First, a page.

Innovations in Community Based Crime Reduction

CBCR in Action


Target Area: The Newhallville Neighborhood • Population: 6,900
Fiscal Agent: City of New Haven
Research Partner: University of New Haven, College of Criminal Justice and Forensic Sciences
Crime Concerns: Gang activity, shootings, homicides, and other violent crimes
CBCR Funding Year: 2014 Planning & Implementation

Neighborhood Profile

Located in the north-central section of New Haven, the Newhallville neighborhood has a predominately African American population (85%).  Residents face a variety of economic challenges – the unemployment rate is twice that of the City’s rate, 60 percent of residents live below the poverty line, and 4 in 10 residents regularly experience a food insecurity.  Additionally, residents experience poor health outcomes with reported elevations in chronic conditions such as obesity, hypertension, and diabetes.

New Haven, and specifically the Newhallville neighborhood is experiencing a renewed epidemic of gun violence.  Between the years 2011 to 2014, there were 78 shootings in the target area (an average of about one victim every three weeks).  The neighborhood also witnessed a nearly 8 percent increase in firearm-related crimes in the past decade (shootings, robberies with firearms, and unlawful discharges).  A large portion of residents have prior involvement with the criminal justice system with ex-offenders living on nearly every street.  Recidivism is often cited as a contributing factor to crime, which could explain the ongoing cycle of violence in the community.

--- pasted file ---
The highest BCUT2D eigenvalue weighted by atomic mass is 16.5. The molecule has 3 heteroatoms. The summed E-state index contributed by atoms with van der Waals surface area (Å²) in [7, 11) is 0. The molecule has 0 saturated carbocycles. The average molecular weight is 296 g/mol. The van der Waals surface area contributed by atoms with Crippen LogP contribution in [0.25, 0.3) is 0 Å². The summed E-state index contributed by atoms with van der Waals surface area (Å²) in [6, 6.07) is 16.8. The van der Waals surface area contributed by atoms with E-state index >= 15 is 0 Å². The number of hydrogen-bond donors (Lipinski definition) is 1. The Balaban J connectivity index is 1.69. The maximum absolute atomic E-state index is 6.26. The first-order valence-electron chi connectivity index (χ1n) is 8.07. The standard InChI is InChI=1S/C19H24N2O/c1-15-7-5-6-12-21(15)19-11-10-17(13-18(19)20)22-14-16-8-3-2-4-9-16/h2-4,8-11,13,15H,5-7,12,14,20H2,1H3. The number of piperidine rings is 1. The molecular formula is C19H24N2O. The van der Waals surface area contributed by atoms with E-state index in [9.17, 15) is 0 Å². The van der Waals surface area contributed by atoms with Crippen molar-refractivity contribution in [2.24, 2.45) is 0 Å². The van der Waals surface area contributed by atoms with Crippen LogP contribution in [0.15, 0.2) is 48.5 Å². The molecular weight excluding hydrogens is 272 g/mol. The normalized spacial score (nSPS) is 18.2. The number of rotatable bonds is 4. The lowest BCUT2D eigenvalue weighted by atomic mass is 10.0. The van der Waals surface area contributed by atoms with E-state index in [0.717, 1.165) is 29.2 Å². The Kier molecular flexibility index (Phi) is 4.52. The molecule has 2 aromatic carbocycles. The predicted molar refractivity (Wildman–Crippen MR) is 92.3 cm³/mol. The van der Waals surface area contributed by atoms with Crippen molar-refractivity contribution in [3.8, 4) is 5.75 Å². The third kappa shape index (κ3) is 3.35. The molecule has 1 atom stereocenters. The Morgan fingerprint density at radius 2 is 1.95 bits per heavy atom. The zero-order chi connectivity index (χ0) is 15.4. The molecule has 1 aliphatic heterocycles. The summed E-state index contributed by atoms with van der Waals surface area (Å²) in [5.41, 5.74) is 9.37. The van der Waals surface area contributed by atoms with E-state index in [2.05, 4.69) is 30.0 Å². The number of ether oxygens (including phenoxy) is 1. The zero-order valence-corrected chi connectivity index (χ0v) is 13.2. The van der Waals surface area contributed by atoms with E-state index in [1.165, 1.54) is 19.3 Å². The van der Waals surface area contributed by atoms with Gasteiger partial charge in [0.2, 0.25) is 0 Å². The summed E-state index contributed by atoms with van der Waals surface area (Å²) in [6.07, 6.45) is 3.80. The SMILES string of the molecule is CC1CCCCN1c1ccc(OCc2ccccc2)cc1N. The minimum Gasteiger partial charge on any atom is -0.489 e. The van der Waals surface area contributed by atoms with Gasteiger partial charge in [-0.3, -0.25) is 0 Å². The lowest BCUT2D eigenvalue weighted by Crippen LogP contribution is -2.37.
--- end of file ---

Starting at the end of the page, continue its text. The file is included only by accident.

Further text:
New Haven leaders are examining the expansion of a YouthStat model as part of local CBCR efforts.

Planning Process

Although Newhallville has experienced a number of economic and criminal challenges, it has also benefited from federal support through the Department of Justice’s Smart Policing Initiative (SPI), the Department of the Treasury’s Community Development Financial Institution (CDFI) through the Greater New Haven Community Loan, and a Community Development Block Grant.  The CBCR project will build on the extensive work already undertaken in the target area through these grants.  CBCR partners are now working to analyze crime patterns, hot spot locations, and the social networks of offenders.  They are also examining the following strategies to achieve the four objectives stated above:

  • Crime Prevention Through Environmental Design (CPTED)
  • Project Fresh Start – provides reentry support
  • Project Longevity – provides focused deterrence
  • Street Outreach Worker – reconnects youth to the community
  • Youth Stat – provides opportunities and support for at-risk youth
  • Newhallville Community Management Team – strengthens resident relations

Within these strategies, there has been a collective development of an action plan that addresses the challenges and establishes clearly defined interventions. Understanding the need to visualize successes and failures of their endeavors, partners have also created benchmarks for performance measures and accountability processes.

Other Key Partners

Charter Oak Group (COG), The Neighborhood Research Advisory Committee (NRAC); the New Haven Police Department, The New Haven Family Alliance (NHFA), The Justice Education Center, The Newhallville Community Management Team (NCMT), and State Departments of Correction, Children and Families, and Adult/Juvenile Probation


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